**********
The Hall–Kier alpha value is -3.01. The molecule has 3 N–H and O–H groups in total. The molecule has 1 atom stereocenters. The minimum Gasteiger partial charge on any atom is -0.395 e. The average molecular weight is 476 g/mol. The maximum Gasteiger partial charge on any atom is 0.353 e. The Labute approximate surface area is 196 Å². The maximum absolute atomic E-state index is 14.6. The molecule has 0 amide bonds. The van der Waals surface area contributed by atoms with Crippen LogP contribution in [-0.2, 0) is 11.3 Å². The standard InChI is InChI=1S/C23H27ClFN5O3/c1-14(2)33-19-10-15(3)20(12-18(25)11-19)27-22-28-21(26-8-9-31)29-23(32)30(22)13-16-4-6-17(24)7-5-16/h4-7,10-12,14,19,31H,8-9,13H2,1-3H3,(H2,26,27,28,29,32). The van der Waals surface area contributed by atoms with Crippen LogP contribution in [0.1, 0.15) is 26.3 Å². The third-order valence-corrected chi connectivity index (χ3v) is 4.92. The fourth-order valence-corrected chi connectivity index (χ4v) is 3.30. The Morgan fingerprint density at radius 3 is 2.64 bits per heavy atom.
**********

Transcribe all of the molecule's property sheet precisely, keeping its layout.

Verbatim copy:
The Hall–Kier alpha value is -3.01. The molecule has 3 N–H and O–H groups in total. The molecule has 1 atom stereocenters. The minimum Gasteiger partial charge on any atom is -0.395 e. The average molecular weight is 476 g/mol. The maximum Gasteiger partial charge on any atom is 0.353 e. The Labute approximate surface area is 196 Å². The maximum absolute atomic E-state index is 14.6. The molecule has 0 amide bonds. The van der Waals surface area contributed by atoms with Crippen LogP contribution in [-0.2, 0) is 11.3 Å². The standard InChI is InChI=1S/C23H27ClFN5O3/c1-14(2)33-19-10-15(3)20(12-18(25)11-19)27-22-28-21(26-8-9-31)29-23(32)30(22)13-16-4-6-17(24)7-5-16/h4-7,10-12,14,19,31H,8-9,13H2,1-3H3,(H2,26,27,28,29,32). The van der Waals surface area contributed by atoms with Crippen LogP contribution in [0.1, 0.15) is 26.3 Å². The third-order valence-corrected chi connectivity index (χ3v) is 4.92. The fourth-order valence-corrected chi connectivity index (χ4v) is 3.30. The Morgan fingerprint density at radius 3 is 2.64 bits per heavy atom.